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There is a great sale at Lowes right now on a snow blower. It is rated for 50' driveways with snow up to 12" deep. I noticed that there are some snow blowers for sale that are rated for up to 16" snow for a couple hundred dollars more. Do you think there is any reason to jump up to 16" over 12"? I am in the market for my first ever snow blower because we have two driveways which are far too long to shovel by hand and I don't want to pay a plow guy anymore :)
 

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Well I have never seen a snowblower advertised for some amount of snowfall. I know when I went shopping of one many years ago I Wanted to get a 8 hp one. They did not have 8 hp ones only 10hp. so I got the 10hp gas horsey. LOL
And I never regretted it. When it comes to snowplowing I sure would go with one that can blow up to 16 inch snowfall which I Take it Means the Height Of the Blower Housing?
Like I say I have never seen one advertised that way. HP and how Wide the housing is mine is a 24 Inches wide. And as far as blowing a certain depth well it is a 24inch snowfall you just blow at a slower rate of speed. LOL
But IMO the larger one, even if a few dollars more, you will be surprised how many times you will be glad you did in the coming years. LOL

Are you talking about a Gas powered one? A Electric one ( Corded?) Or a Cordless single stage,, Those look like they are advertised so deep a snow fall etc.
 

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There are so many variables involved. How much snow do you get? Do you get heavy wet snow or light fluffy snow? Does the snow plow throw up a ridge across the end of your driveway? What's your budget?

I owned a corner lot in St. Paul for 22 years. We had lots of snow and heavy wet stuff in the spring. The snow plow sealed the end of the driveway just after you finished blowing the snow (I think they did it on purpose). I made out with a $300 single stage MTD but went through 4 of them.

The answer is buy very good quality and the biggest you can afford. Many brands have gone under and the name has been purchased by MTD. They make Bolens, MTD, Cub Cadet, Troy Built, and Yard Man. I don't think they are very good quality. Lowes handles Troy Built, Bolens, and Husquavarna. I have a Husky chain saw and it's been very good quality so I think their snow blower would also be good. I have sold Toro and they are well built too.

http://www.mtdproducts.com/equipment/company_10500_20500_-1


Snow blowers come in single stage and two stage. Single stage are good for a normal snowfall. They will plug up with heavy wet snow. They won't handle the ridge a snow plow puts across the end of your driveway. Two stage do handle heavy wet snow and the ridge from the plow.

I recommend electric start with a pull start back up. You will save a lot of work if you start a cold engine using the electric start, especially if the engine starts hard in the cold weather. If the snow blower kills while you are using it, you want to be able to start the warm engine with the rope instead of wheeling it back to the outlet.

Self propelled means less work for you.

I have a 1963 Simplicity 2 stage that I use on the homestead. It's built to last and I can fix it myself.

Good Luck.
 

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If Lowes sells it tis because no servicing dealer ever would. Please look into getting one from someone who can maintain it. An investment like this should last a lifetime. Big box stores specialize in "Sales" rather than providing a quality product with quality support. Even if they do sometimes have a good product on sale, often dealers will match the price and take care of it for many years to come.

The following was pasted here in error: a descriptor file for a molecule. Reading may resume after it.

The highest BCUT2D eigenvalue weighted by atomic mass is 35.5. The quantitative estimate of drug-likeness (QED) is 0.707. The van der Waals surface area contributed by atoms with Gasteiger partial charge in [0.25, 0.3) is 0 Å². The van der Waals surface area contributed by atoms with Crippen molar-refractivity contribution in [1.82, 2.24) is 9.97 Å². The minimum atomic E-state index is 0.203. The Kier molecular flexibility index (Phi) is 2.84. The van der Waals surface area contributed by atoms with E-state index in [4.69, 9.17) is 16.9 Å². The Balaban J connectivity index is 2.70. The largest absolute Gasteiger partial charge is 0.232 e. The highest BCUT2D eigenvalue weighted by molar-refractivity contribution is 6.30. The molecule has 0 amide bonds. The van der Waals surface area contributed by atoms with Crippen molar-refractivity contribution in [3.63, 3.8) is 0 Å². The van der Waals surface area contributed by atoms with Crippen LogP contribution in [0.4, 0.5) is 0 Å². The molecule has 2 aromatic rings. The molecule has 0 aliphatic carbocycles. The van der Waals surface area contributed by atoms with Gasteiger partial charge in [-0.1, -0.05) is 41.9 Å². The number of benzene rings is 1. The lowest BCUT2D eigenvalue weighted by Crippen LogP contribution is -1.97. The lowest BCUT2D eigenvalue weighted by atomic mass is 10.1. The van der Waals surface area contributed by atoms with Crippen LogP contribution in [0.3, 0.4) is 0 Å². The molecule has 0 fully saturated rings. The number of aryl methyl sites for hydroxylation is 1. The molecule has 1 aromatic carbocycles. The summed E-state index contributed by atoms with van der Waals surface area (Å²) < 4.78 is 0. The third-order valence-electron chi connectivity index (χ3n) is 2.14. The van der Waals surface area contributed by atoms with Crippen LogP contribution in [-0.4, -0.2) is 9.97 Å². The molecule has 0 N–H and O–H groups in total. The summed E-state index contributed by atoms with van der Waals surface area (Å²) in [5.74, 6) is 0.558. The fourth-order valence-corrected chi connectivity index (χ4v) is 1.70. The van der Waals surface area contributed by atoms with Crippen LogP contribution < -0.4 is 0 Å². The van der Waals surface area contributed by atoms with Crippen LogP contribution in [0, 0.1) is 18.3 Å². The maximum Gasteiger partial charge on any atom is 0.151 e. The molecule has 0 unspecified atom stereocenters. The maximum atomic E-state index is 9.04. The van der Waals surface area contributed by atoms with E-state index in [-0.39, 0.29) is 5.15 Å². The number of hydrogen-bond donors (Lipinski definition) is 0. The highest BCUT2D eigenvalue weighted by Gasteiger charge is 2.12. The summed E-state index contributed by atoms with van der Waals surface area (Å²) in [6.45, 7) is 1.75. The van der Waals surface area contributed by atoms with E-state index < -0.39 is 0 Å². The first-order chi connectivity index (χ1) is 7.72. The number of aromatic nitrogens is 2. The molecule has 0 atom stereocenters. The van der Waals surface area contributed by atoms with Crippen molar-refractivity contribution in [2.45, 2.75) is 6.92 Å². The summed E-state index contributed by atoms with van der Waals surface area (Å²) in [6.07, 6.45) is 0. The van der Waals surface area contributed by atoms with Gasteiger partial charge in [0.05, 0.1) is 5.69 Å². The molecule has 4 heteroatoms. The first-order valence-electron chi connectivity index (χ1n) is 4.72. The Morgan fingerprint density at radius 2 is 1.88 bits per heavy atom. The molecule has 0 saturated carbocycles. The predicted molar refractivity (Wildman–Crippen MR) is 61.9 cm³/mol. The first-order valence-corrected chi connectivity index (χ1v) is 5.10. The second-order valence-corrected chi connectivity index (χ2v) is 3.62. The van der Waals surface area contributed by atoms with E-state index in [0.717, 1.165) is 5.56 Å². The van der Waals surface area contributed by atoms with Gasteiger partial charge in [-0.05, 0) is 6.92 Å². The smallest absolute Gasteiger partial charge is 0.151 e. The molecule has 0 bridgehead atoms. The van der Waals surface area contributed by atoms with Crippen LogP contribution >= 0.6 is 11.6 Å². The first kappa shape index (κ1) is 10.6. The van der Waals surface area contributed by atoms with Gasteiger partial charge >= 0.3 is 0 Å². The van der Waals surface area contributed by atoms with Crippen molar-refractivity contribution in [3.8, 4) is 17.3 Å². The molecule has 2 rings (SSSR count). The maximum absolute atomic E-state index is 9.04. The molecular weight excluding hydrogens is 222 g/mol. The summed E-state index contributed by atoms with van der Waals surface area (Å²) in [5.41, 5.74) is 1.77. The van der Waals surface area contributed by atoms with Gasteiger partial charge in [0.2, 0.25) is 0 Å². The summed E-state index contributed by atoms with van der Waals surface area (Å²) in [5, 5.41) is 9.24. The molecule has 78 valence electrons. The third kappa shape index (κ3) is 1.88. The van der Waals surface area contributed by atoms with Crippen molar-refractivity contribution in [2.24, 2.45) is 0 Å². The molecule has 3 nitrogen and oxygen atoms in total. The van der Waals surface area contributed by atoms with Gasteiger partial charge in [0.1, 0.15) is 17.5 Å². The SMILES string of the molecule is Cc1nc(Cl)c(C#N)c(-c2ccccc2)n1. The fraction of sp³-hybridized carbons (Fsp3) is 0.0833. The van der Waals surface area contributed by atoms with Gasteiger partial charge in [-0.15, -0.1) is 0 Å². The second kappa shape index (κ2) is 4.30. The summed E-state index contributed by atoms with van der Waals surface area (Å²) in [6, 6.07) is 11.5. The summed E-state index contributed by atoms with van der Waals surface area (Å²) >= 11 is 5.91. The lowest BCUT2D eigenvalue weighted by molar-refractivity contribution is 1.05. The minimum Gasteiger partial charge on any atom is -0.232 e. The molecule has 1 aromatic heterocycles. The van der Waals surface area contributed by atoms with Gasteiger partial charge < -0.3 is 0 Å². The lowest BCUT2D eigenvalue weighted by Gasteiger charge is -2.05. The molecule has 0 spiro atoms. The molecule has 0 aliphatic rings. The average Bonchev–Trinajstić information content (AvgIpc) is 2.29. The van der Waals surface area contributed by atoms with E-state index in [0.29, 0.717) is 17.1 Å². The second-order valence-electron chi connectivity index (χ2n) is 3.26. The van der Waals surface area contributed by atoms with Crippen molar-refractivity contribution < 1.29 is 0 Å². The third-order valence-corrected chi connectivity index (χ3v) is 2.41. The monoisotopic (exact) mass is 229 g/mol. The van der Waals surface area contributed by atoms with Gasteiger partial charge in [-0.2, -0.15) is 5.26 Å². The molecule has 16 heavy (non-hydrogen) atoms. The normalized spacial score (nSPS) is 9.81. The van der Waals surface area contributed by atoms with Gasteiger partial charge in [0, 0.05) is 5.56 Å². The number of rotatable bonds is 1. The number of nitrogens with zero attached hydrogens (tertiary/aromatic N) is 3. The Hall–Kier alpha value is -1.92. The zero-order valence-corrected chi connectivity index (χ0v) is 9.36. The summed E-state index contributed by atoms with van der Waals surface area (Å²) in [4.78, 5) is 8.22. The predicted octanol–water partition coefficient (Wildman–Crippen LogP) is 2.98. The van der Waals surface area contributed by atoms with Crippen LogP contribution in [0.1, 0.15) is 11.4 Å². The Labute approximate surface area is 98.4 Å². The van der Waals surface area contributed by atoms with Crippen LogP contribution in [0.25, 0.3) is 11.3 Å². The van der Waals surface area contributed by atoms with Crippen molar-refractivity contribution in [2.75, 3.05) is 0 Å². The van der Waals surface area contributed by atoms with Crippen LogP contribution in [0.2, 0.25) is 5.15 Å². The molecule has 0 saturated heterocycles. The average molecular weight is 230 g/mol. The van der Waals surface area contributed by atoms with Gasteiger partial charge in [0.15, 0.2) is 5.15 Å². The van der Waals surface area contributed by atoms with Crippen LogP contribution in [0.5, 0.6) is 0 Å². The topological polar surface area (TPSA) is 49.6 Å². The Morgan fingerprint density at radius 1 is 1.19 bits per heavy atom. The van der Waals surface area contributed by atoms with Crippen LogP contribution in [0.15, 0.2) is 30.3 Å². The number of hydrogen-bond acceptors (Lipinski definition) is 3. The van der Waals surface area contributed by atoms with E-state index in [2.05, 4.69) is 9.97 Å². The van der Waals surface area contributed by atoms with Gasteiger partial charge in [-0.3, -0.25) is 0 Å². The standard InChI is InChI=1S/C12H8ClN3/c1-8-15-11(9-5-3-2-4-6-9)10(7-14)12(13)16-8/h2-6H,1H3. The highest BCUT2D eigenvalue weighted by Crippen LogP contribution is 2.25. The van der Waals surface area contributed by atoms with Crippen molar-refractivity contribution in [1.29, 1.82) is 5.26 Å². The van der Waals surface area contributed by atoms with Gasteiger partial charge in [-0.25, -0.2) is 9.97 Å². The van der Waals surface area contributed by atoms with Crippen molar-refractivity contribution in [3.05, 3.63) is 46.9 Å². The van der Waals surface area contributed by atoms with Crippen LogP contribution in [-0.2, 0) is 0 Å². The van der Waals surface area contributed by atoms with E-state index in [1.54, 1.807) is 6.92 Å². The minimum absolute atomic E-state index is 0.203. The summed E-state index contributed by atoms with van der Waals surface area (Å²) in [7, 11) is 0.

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Since I moved down south, I don't do snow anymore we got a hard freeze last year and that's about it for the last couple of years. When I was in Minnesota and Wisconsin it was another story. A 2 stage snow blower is for me a must, you are in new hampshire so must likely see a good deal of snow yearly. Electric start is a must too, beats rope starting it in the cold. I only purchase one in my life, it was a used one form the local small engine repair shop. older heavy duty model, all fixed up and easily serviced by the shop who sod it to me. Don't disregard those for a newer lighter model.
 

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You bet and am I ever glad mine has a electric start. Pull Starting a COLD cold 10hp is just not fun at all.~ I have tried and failed, now when warmed up and it stops some distance from a electrical outlet, the pull start works good. But not when it is a cold start up.
 

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I've never heard of a snow blower rated that way.

Here in Minnesnowda you want an 8 hp 2 stage about 28 inches wide. Or bigger. Probably 2 foot high openning? You can angle up a bit to get the deeper snow and work about 3 feet through in the bigger drifts.

Plug in electric start is very very very nice.....

The 5 hp units can't blow the snow out of their own way....

The single stage units are a joke, I'd rather use a shovel.

If your snow melts away between snowfalls, then perhaps you can back down from this.

Here, the snow comes and stays all winter, adding more and more and more - you need to be able to blow the snow up and over the previous 8 snowfalls you blew away previously.....

Paul
 

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After years of shoveling, I finally had it three years years ago and got a blower.

I ended up buying the 26" 208 cc Troy-Bilt from Lowes. It's been fantastic so far.

I talked to a bunch of people who own blowers and the consensus was to get a bigger one than you think you need. When we got ours, I thought I could have gotten a smaller one and saved a hundred bucks. It is overkill when there's just a few inches of snow, and I felt kind of ridiculous. But then, when we get a blizzard with two feet of powder or a pile of wet snow you understand the importance of the power.
 

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Don't forget to buy the optional snow shield if it is available. I've been kicking myself for thirty years that I didn't spend the 80 bucks at the time. Every time the wind blows from the west and I am blowing to the west. Brrrrrr. I bought an 8HP electric start Simplicity two stage self-propelled, in 1981, and it's still going strong. Just put new belts on, changed the oil, new spark plug, lubed, and adjusted the electric start bolts, and it's good to go. Oh, don't forget wheel chains, too.

geo
 

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The one I am currently looking at is this one: